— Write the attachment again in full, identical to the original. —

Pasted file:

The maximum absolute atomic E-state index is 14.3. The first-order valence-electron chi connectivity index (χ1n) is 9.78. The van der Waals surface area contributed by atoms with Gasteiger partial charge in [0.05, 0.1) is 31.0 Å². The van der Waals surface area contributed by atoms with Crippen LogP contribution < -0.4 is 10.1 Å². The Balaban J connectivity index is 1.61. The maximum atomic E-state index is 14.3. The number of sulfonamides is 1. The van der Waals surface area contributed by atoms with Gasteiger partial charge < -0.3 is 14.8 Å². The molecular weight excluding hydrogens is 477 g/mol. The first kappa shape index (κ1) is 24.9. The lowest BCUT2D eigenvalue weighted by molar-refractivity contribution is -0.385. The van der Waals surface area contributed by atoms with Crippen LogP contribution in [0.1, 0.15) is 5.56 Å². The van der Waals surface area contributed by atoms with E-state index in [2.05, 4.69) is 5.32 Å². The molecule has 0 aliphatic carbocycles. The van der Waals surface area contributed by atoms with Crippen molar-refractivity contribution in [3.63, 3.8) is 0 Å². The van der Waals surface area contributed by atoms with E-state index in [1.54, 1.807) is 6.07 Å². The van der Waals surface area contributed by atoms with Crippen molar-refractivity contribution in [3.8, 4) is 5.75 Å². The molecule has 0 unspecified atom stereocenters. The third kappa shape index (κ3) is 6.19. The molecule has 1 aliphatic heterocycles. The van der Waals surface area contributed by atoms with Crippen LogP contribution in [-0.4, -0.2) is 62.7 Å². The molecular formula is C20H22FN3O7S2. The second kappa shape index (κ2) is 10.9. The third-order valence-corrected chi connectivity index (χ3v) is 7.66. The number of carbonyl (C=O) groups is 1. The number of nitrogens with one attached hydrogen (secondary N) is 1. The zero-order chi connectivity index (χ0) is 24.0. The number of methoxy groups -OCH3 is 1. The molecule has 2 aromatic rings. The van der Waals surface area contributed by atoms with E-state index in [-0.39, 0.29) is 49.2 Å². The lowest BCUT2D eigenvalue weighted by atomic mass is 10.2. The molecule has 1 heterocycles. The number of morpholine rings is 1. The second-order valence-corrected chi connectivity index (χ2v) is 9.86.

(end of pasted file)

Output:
The maximum absolute atomic E-state index is 14.3. The first-order valence-electron chi connectivity index (χ1n) is 9.78. The van der Waals surface area contributed by atoms with Gasteiger partial charge in [0.05, 0.1) is 31.0 Å². The van der Waals surface area contributed by atoms with Crippen LogP contribution < -0.4 is 10.1 Å². The Balaban J connectivity index is 1.61. The maximum atomic E-state index is 14.3. The number of sulfonamides is 1. The van der Waals surface area contributed by atoms with Gasteiger partial charge < -0.3 is 14.8 Å². The molecular weight excluding hydrogens is 477 g/mol. The first kappa shape index (κ1) is 24.9. The lowest BCUT2D eigenvalue weighted by molar-refractivity contribution is -0.385. The van der Waals surface area contributed by atoms with Crippen LogP contribution in [0.1, 0.15) is 5.56 Å². The van der Waals surface area contributed by atoms with E-state index in [2.05, 4.69) is 5.32 Å². The molecule has 0 aliphatic carbocycles. The van der Waals surface area contributed by atoms with Crippen molar-refractivity contribution in [3.63, 3.8) is 0 Å². The van der Waals surface area contributed by atoms with E-state index in [1.54, 1.807) is 6.07 Å². The van der Waals surface area contributed by atoms with Crippen molar-refractivity contribution in [3.8, 4) is 5.75 Å². The molecule has 0 unspecified atom stereocenters. The third kappa shape index (κ3) is 6.19. The molecule has 1 aliphatic heterocycles. The van der Waals surface area contributed by atoms with Crippen LogP contribution in [-0.4, -0.2) is 62.7 Å². The molecular formula is C20H22FN3O7S2. The second kappa shape index (κ2) is 10.9. The third-order valence-corrected chi connectivity index (χ3v) is 7.66. The number of carbonyl (C=O) groups is 1. The number of nitrogens with one attached hydrogen (secondary N) is 1. The zero-order chi connectivity index (χ0) is 24.0. The number of methoxy groups -OCH3 is 1. The molecule has 2 aromatic rings. The van der Waals surface area contributed by atoms with E-state index in [-0.39, 0.29) is 49.2 Å². The lowest BCUT2D eigenvalue weighted by atomic mass is 10.2. The molecule has 1 heterocycles. The number of morpholine rings is 1. The second-order valence-corrected chi connectivity index (χ2v) is 9.86.